Landlord tax break plans causing friction in housing market
After the Council for Mortgage Lenders (CML) reported a sharp drop in the number of first-time buyers entering the market since the credit crunch began, PricedOut, a lobby group, said the government risked exacerbating the unfair advantage already enjoyed by buy-to-let landlords.
The Treasury published a consultation paper in February which included plans to boost the supply of private rented housing. One key proposal was for professional investors to pay stamp duty separately on each home, even when they buy a large portfolio of properties, reducing their total bill.
PricedOut, which campaigns on behalf of first-time buyers who are not able to enter the property market, says the proposal is grossly unfair to first-time buyers and would make their struggle to buy a house even more difficult.
William Griffith, spokesman for PricedOut, said: "The large tax breaks that buy-to-let currently enjoys mean that they can always outbid first-time buyers. It is astonishing that the government is seeking to further entrench this disparity in the housing market. High house prices and buy-to-let speculation have been behind a large growth in wealth inequality and have caused increased financial instability."
PricedOut calculates that high house prices, driven in part by the rise in buy-to-let, have displaced an estimated 1.2 million new households away from owner-occupation, and led to about 1.4m fewer first-time buyer mortgages since 1999.
A recent report by the Council for Mortgage Lenders (CML) found that levels of owner occupation were at their lowest since the 1980s.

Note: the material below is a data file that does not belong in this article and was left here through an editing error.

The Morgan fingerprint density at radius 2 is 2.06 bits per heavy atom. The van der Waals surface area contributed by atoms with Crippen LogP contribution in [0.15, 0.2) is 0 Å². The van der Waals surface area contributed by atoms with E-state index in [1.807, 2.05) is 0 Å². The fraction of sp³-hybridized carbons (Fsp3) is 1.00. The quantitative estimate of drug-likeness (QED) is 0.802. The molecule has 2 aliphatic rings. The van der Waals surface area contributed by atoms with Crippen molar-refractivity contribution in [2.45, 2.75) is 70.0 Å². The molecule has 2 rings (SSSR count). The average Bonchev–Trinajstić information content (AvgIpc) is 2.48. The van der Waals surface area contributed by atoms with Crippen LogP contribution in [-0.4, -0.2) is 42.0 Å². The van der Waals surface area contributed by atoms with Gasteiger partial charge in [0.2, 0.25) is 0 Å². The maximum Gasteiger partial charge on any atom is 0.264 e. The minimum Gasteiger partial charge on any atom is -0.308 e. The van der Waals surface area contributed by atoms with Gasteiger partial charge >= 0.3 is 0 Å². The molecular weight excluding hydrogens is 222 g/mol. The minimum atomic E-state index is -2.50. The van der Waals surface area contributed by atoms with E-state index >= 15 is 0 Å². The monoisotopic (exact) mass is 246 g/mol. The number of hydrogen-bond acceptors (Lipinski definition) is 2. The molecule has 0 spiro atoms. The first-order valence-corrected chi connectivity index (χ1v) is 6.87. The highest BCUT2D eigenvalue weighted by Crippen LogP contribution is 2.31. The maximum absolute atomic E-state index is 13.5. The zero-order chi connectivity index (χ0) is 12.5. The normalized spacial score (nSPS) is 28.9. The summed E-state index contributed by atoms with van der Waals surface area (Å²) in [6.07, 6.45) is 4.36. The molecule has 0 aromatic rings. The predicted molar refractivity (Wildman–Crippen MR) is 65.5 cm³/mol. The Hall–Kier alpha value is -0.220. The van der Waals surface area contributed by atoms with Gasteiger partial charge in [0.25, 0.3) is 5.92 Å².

A Treasury source said the proposal was aimed at increasing housing supply, but PricedOut argued that instead, buy-to-let investment has created a net loss in the supply of houses available to first-time buyers and other owner-occupiers.
In the last six years, 647,300 homes have been bought up by buy-to-let investors when otherwise they might have become available to other buyers.
"The public face several years of higher taxes and spending cuts – it is frankly baffling that the government is trying to give further tax breaks to a sector that helped get us into our current economic mess," said Griffith.
"Unless we want future home ownership to be a preserve of the wealthy few, we need the government to tax property speculators more, not less. Removing buy-to-let tax breaks would be a very popular and practical way for the chancellor to start addressing the deficit."
Mortgage figures from the CML released last week showed that first time buyers were once again struggling to enter the property market. The number of loans for the first-time buyer market plunged 54% in the month to January to stand at 11,300. The CML said this reflected the fact that a high proportion would usually be buying homes costing between £125,000 and £175,000, on which stamp duty was reintroduced at the end of last year.
Jonathan Moore, director of Easyroommate.co.uk, said: "First-time buyers were struggling to raise the huge deposits needed by lenders before the end of the stamp duty holiday. That's only got worse. Without help from the bank of mum and dad, many just can't borrow enough to get a flat. Thousands of young people are being forced to … squirrel cash away for more than a decade."